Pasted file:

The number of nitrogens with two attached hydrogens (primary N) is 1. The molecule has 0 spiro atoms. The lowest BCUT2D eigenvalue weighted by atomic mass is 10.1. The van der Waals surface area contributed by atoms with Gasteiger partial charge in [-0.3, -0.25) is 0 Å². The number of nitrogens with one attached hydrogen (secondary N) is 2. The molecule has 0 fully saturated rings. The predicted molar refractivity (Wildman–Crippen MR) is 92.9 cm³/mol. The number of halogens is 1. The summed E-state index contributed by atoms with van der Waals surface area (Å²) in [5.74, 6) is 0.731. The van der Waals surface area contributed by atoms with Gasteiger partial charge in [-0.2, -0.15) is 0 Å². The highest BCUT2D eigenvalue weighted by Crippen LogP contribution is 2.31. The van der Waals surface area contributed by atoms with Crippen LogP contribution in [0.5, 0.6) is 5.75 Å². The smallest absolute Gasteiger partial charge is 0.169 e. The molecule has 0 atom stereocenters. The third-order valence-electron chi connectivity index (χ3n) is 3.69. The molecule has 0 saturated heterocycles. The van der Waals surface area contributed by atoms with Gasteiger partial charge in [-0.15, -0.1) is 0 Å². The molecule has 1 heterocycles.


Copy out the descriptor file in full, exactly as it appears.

The number of nitrogens with two attached hydrogens (primary N) is 1. The molecule has 0 spiro atoms. The lowest BCUT2D eigenvalue weighted by atomic mass is 10.1. The van der Waals surface area contributed by atoms with Gasteiger partial charge in [-0.3, -0.25) is 0 Å². The number of nitrogens with one attached hydrogen (secondary N) is 2. The molecule has 0 fully saturated rings. The predicted molar refractivity (Wildman–Crippen MR) is 92.9 cm³/mol. The number of halogens is 1. The summed E-state index contributed by atoms with van der Waals surface area (Å²) in [5.74, 6) is 0.731. The van der Waals surface area contributed by atoms with Gasteiger partial charge in [-0.2, -0.15) is 0 Å². The highest BCUT2D eigenvalue weighted by Crippen LogP contribution is 2.31. The van der Waals surface area contributed by atoms with Crippen LogP contribution in [0.5, 0.6) is 5.75 Å². The smallest absolute Gasteiger partial charge is 0.169 e. The molecule has 0 atom stereocenters. The third-order valence-electron chi connectivity index (χ3n) is 3.69. The molecule has 0 saturated heterocycles. The van der Waals surface area contributed by atoms with Gasteiger partial charge in [-0.15, -0.1) is 0 Å². The molecule has 1 heterocycles.